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Building a Strong Progressive National Security and Countering Conservative Spin


NSN Daily Update: Ten Years is Enough: National Security Leaders on Guantanamo

Report 9 January 2012
Ten years after the opening of the detention center at Guantanamo Bay, political debate rages on. But the military who run it and security officials who tracked its inmates have a surprisingly united view: the facility should be closed and as many of its inmates as possible tried in U.S. courts.  With David Petraeus pointing out that "the enemy continues to beat you with them [Guantanamo conditions] like a stick," and retired officers from four-star Marine generals to the prison's first warden calling for it to be closed, it is time for Congress and the administration to work together to craft a solution based on effective counterterrorism, not fear-mongering. 
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NSN Daily Update: 21st-Century Strategy, with Budget to Match

Report 5 January 2012
Today, President Obama, Defense Secretary Leon Panetta and Joint Chiefs Chairman Gen. Martin Dempsey will roll out the results of a nine-month strategy review, aimed at modernizing U.S. military strategy to reflect a strategic pivot toward Asia, the end of a decade of 9/11-inspired invasions and occupations, and a tight fiscal environment. The spending shifts and reductions to be announced with the new budget will be focused on creating a flexible, effective 21st-century military - reflecting strategic changes and moving away from outdated systems and priorities. The shifts are more modest than heated rhetoric about "cuts" would imply:  the headline changes have all been under discussion in the Pentagon for years, if not decades, and the Pentagon budget will still grow over the next five years.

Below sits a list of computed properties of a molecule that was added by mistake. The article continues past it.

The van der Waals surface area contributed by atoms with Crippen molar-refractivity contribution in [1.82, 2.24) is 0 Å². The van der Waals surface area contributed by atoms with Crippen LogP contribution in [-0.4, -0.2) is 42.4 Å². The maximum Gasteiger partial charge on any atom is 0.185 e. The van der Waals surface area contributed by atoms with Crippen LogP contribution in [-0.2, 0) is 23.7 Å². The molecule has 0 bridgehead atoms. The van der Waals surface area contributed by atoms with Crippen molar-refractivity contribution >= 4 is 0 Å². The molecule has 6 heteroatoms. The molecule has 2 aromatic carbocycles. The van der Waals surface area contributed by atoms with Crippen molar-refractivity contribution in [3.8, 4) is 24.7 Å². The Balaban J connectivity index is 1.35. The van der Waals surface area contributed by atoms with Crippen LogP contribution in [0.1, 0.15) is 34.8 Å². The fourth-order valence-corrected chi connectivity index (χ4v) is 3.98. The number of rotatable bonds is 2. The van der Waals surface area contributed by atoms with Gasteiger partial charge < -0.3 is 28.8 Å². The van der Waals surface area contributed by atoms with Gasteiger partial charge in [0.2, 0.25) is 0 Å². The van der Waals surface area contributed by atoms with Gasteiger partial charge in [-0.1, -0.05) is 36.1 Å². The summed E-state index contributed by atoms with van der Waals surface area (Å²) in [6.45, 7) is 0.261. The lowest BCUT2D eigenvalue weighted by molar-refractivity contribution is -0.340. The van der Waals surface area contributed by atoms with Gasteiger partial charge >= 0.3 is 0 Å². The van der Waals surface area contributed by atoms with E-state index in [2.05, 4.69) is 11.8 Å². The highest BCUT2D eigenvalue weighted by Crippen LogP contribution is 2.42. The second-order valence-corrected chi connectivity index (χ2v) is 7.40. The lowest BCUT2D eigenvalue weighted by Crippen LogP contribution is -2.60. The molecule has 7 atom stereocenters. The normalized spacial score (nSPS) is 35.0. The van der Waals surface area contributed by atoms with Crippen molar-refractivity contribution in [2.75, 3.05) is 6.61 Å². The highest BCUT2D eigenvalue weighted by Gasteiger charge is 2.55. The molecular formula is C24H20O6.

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NSN Daily Update: Pressure and Possibility

Report 4 January 2012

Facing intense political pressure, with elections due in March, and economic and currency collapse brought on by sanctions, Iran has ratcheted up its military bluster in the Straits of Hormuz and sent conciliatory messages looking toward new talks on its nuclear program. Meanwhile, Iran’s regional support is dwindling as Syria’s travails continue and its former clients look for other supporters. Military and diplomatic leaders seek to balance a firm line in response to threats to the economically vital strait while avoiding escalation that aids only extremists in Iran. They have gone out of their way as well to debunk a shoddy case for war that overstates Iran’s regional power and understates the costs of force to the U.S., our economy and our allies.

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